To Hear and Be Heard…
Ahhh, youth. Everything seems easier to the rosy-cheeked, limber-limbed, and unjaded. The senses are sharp and clear. The body feels and functions. And if you’re fortunate enough to have access to the right care and resources, you can work to extend the senses of childhood far beyond your teens and twenties.
We’ve all heard health tips to that effect. Prevent degeneration. Wear SPF. Eat plenty of fruits and vegetables. Exercise. Get enough sleep. And drink water— so, so much water.
What many people haven’t heard is this:
You’re hearing far too much.
Whether or not you believe it, there is a limit to the noise level the human ear can withstand. Generally, the higher the noise’s volume, the shorter amount of time you can listen without jumpstarting hearing loss.
And I mean permanent hearing loss. In our increasingly noisy world, hearing loss knows no age. Youth is no boundary. It targets everyone. So best prepare for the long haul.
Hearing Loss Facts
NIOSH, or the National Institute for Occupational Safety and Health, has pulled together with the CDC, OSHA, and the U.S. Department of Labor to impose a limit on American workers’ daily noise doses. That limit is 85 dB, with volume measured in decibels, over an 8-hour work shift. Anything above those levels is actionably hazardous and contributes greatly to hearing loss over time. For reference, an average toilet flushing is around 75 dB, a normal conversation with someone nearby registers at around 60 dB, and a whisper tops out at 30 dB.
Chances are that you can’t safely listen to your favorite album on full-blast without doing damage. In fact, scientists are finding that just one rock concert is enough to cause irreversible damage to our ears.
Let’s apply NIOSH’s limit to a mundane activity. Say your earbuds max out at 115 dB (about the same volume as an ambulance siren). You don’t usually listen to your music that loudly, but you like to hover around 85% max volume, so about 98 dB. That’ll get you a little over 20 minutes of safe listening. A few songs if you’re lucky.
But then your favorite song comes on, and you crank the volume up to 112 dB, or 97% max volume. The human ear can only withstand that volume for 56 seconds. You won’t even get to the second verse before parts of your inner-ear’s fragile mechanisms start to die.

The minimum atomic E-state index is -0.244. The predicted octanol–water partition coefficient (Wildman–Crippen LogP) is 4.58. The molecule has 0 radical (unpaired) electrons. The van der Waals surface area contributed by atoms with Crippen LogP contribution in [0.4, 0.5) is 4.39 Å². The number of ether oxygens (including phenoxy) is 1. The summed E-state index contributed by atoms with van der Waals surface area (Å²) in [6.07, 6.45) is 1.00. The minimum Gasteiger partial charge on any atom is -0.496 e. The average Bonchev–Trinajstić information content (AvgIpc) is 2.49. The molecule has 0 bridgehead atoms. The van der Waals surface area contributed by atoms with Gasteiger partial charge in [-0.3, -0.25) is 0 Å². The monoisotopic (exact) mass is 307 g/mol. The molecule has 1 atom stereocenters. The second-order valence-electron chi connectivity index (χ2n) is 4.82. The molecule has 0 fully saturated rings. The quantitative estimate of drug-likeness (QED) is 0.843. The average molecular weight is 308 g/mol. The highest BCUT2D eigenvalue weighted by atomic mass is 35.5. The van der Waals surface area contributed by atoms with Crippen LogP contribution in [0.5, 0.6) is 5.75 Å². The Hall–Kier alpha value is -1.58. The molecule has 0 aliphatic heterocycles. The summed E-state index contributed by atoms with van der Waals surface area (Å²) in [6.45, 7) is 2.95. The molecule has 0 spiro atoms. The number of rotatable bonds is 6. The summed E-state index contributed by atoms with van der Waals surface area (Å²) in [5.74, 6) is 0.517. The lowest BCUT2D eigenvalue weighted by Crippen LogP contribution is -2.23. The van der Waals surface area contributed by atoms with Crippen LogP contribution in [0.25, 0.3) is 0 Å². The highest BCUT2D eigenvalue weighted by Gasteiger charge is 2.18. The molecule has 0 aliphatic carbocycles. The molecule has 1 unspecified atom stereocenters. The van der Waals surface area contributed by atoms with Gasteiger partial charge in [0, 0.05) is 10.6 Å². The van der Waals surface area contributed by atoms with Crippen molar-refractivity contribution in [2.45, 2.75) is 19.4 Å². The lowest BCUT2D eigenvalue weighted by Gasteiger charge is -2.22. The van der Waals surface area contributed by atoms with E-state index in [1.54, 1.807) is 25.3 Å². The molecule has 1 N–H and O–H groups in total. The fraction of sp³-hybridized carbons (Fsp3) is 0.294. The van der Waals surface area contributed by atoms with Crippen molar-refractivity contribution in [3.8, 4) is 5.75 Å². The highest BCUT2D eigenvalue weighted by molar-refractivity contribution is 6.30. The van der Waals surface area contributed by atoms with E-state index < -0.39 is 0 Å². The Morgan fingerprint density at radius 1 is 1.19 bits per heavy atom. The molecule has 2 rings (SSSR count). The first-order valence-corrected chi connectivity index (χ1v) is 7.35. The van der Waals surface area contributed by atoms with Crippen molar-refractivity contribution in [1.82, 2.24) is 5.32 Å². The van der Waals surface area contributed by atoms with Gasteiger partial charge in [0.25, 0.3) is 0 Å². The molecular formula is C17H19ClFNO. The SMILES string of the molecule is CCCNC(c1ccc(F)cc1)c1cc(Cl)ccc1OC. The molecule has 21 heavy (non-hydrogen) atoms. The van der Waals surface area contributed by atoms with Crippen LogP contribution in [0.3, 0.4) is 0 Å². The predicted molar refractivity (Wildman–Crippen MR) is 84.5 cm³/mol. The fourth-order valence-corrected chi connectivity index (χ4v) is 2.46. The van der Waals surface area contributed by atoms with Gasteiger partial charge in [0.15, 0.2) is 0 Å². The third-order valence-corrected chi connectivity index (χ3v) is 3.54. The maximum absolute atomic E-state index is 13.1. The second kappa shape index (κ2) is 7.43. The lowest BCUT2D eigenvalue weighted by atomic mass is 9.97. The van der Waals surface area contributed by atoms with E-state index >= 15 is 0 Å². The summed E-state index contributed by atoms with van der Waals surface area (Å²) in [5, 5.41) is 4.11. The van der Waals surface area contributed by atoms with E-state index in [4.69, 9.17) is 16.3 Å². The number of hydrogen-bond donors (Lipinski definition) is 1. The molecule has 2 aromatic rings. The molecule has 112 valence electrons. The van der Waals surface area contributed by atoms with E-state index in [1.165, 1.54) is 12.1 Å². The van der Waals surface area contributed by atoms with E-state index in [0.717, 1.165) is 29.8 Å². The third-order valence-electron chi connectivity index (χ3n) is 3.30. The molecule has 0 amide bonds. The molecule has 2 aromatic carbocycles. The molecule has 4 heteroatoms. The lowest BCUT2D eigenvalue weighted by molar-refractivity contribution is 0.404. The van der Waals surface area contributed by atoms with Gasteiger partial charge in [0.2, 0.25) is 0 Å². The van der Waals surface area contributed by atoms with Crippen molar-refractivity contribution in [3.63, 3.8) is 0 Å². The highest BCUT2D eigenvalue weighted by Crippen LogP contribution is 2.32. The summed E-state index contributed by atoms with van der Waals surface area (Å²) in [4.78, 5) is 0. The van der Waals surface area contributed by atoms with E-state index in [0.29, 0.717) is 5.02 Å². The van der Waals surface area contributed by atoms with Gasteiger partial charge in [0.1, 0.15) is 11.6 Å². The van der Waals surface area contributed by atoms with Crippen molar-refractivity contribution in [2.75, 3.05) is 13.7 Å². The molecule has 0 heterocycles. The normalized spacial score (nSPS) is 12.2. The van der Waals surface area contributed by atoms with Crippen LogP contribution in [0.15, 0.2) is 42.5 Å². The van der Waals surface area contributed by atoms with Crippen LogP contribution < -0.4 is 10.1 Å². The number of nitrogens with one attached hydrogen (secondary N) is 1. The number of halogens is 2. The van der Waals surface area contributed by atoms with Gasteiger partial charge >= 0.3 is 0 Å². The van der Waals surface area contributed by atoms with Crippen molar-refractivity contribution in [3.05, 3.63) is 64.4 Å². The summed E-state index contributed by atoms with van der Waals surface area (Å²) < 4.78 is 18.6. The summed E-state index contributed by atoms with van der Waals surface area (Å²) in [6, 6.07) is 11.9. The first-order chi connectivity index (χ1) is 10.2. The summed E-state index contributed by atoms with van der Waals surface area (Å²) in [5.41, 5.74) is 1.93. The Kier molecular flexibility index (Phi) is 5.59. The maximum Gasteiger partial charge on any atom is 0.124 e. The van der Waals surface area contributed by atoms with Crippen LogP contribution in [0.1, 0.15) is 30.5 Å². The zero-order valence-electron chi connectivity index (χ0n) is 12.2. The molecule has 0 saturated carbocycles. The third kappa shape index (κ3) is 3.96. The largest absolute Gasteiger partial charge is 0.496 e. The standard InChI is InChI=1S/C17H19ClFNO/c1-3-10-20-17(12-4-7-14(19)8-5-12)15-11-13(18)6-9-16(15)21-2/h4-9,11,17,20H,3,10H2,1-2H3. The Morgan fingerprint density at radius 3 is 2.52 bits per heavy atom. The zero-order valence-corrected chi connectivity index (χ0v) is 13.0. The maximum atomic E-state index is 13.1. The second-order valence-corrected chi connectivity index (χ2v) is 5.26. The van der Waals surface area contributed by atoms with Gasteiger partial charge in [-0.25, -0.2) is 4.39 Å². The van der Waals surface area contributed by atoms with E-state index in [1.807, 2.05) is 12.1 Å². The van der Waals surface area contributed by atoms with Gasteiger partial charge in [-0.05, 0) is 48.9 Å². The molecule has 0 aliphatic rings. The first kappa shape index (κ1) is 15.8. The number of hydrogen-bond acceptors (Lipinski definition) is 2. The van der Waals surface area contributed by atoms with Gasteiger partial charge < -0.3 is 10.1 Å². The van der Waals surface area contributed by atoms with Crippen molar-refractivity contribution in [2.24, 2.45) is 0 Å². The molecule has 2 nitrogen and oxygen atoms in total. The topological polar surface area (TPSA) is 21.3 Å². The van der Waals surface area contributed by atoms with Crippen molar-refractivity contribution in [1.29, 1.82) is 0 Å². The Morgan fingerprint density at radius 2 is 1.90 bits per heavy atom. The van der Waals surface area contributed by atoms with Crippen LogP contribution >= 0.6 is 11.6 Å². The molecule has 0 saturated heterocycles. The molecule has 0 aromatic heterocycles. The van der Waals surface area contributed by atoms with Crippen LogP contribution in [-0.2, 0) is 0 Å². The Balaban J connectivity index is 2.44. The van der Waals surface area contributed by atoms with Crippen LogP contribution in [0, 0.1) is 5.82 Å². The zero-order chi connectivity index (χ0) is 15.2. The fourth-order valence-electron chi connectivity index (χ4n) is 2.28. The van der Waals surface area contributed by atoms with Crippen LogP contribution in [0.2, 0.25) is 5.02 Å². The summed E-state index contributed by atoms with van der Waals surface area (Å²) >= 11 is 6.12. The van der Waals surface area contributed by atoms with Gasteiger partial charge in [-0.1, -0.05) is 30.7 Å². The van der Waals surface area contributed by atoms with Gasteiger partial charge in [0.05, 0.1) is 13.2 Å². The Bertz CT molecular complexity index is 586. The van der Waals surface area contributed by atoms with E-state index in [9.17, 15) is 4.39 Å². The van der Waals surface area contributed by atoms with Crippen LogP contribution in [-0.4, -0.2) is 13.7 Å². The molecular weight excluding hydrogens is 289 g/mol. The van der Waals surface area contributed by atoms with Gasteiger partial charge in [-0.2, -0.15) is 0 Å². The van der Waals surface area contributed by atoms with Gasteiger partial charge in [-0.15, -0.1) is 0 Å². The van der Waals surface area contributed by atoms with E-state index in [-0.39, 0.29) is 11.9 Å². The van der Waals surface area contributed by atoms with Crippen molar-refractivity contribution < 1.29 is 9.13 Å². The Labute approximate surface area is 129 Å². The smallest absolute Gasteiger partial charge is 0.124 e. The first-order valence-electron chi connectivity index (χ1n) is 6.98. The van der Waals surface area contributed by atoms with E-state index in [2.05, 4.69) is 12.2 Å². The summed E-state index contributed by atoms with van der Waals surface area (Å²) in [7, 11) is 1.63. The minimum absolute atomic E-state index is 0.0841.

And worse still, our bodies are so efficient at compensating for lost senses that we rarely know when hearing loss is happening. You’ll just keep listening. It doesn’t hurt, so you’ll let the music blare on.
How to Protect Yourself Against Hearing Loss
You can’t always control the volume of your surroundings, but there are practical things you can do to keep those eardrums-a-drumming for decades to come.
- Download a free personal noise dosimeter app or buy a personal noise dosimeter to wear. Noise dosimeters take dB level readings from the environment around you and alert you when those levels are high enough to be hazardous. Some apps will even keep track of how much time you have left before your ears will need some quiet time.
- Carry earplugs at all times. Small, cheap, and easy to wear, earplugs might just be the most underrated invention of our time. They travel easily too, fitting anywhere your standard earbuds would. It’s not recommended to wear earplugs while driving or while navigating city sidewalks, but if you’re ever in need of some quiet or anticipate being somewhere loud, save your ears the trouble and block out the extra noise.
- Ditch your earbuds for over-ear headphones. Studies show that while both earbuds and headphones can damage your ears irreparably, earbuds are more likely to cause hearing loss because they sit directly against your ear canals. Additionally, most earbuds aren’t noise-canceling, so you’ll instinctively turn up the volume to drown out background sounds that headphones would muffle for you.
- Advocate for your ears. If you’re finding that your workplace or gym or favorite store is playing music or has sounds at dangerous levels, let the staff know. You have a right to go about your day without the risk of permanent hearing loss. And chances are if it’s bothering you, it’s bothering others too. So speak up!
- Learn to be comfortable with and seek silence. For many, it’s second nature to fill silences. We all know someone who insists on doing chores with the TV on, or cooking to Spotify, or driving home with the volume cranked. However, considering how easy it is to induce hearing loss, it’s clear that we weren’t meant to be tuned in 24/7. Instead of saturating your silences, listen to your music or TV or audiobook in twenty-minute spans. Take breaks. Schedule deliberate quiet time. By doing so, you’ll allow the frazzled nerves, cells, and structures of your inner ears to recover. You will thank yourself for it when you’re much older and are still able to hear all of your favorite songs, sounds, and voices.
Unlike parts of the body that are designed to take a hit, your ears are delicate. It takes very little noise to cause permanent hearing loss, which has a profound impact on quality of life. In fact, according to the CDC, hearing loss is associated with anxiety, depression, loneliness, cognitive decline, and even heart problems.
At Empower, we’re all about protecting the things we have and making investments in the future. Don’t let your body be the worry you ignore. Take care of yourself. Conserve the hearing ability you still have. Your future self will be glad you did.
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